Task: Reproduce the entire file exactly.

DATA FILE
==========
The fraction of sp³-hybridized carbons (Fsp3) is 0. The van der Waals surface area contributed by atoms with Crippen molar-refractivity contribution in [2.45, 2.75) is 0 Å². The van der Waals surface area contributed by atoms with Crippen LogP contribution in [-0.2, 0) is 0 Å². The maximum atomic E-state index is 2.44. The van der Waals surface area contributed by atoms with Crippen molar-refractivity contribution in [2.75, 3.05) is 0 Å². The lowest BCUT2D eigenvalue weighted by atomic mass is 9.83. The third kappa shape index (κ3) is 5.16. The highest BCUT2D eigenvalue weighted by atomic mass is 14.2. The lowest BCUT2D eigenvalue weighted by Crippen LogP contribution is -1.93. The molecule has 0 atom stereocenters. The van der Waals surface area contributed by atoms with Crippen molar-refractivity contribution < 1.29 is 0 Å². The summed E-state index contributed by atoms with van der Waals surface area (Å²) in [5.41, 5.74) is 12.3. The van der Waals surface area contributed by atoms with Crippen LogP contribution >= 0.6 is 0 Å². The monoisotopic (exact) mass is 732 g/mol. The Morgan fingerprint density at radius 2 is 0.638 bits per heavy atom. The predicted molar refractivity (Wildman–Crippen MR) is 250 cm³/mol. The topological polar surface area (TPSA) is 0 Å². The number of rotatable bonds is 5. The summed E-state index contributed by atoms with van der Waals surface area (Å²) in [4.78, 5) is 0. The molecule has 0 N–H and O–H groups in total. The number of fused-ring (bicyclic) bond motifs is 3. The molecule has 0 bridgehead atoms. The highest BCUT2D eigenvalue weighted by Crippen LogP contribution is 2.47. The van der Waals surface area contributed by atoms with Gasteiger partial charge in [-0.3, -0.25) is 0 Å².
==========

The fraction of sp³-hybridized carbons (Fsp3) is 0. The van der Waals surface area contributed by atoms with Crippen molar-refractivity contribution in [2.45, 2.75) is 0 Å². The van der Waals surface area contributed by atoms with Crippen LogP contribution in [-0.2, 0) is 0 Å². The maximum atomic E-state index is 2.44. The van der Waals surface area contributed by atoms with Crippen molar-refractivity contribution in [2.75, 3.05) is 0 Å². The lowest BCUT2D eigenvalue weighted by atomic mass is 9.83. The third kappa shape index (κ3) is 5.16. The highest BCUT2D eigenvalue weighted by atomic mass is 14.2. The lowest BCUT2D eigenvalue weighted by Crippen LogP contribution is -1.93. The molecule has 0 atom stereocenters. The van der Waals surface area contributed by atoms with Crippen molar-refractivity contribution < 1.29 is 0 Å². The summed E-state index contributed by atoms with van der Waals surface area (Å²) in [5.41, 5.74) is 12.3. The van der Waals surface area contributed by atoms with Crippen LogP contribution >= 0.6 is 0 Å². The monoisotopic (exact) mass is 732 g/mol. The Morgan fingerprint density at radius 2 is 0.638 bits per heavy atom. The predicted molar refractivity (Wildman–Crippen MR) is 250 cm³/mol. The topological polar surface area (TPSA) is 0 Å². The number of rotatable bonds is 5. The summed E-state index contributed by atoms with van der Waals surface area (Å²) in [4.78, 5) is 0. The molecule has 0 N–H and O–H groups in total. The number of fused-ring (bicyclic) bond motifs is 3. The molecule has 0 bridgehead atoms. The highest BCUT2D eigenvalue weighted by Crippen LogP contribution is 2.47. The van der Waals surface area contributed by atoms with Gasteiger partial charge in [-0.3, -0.25) is 0 Å².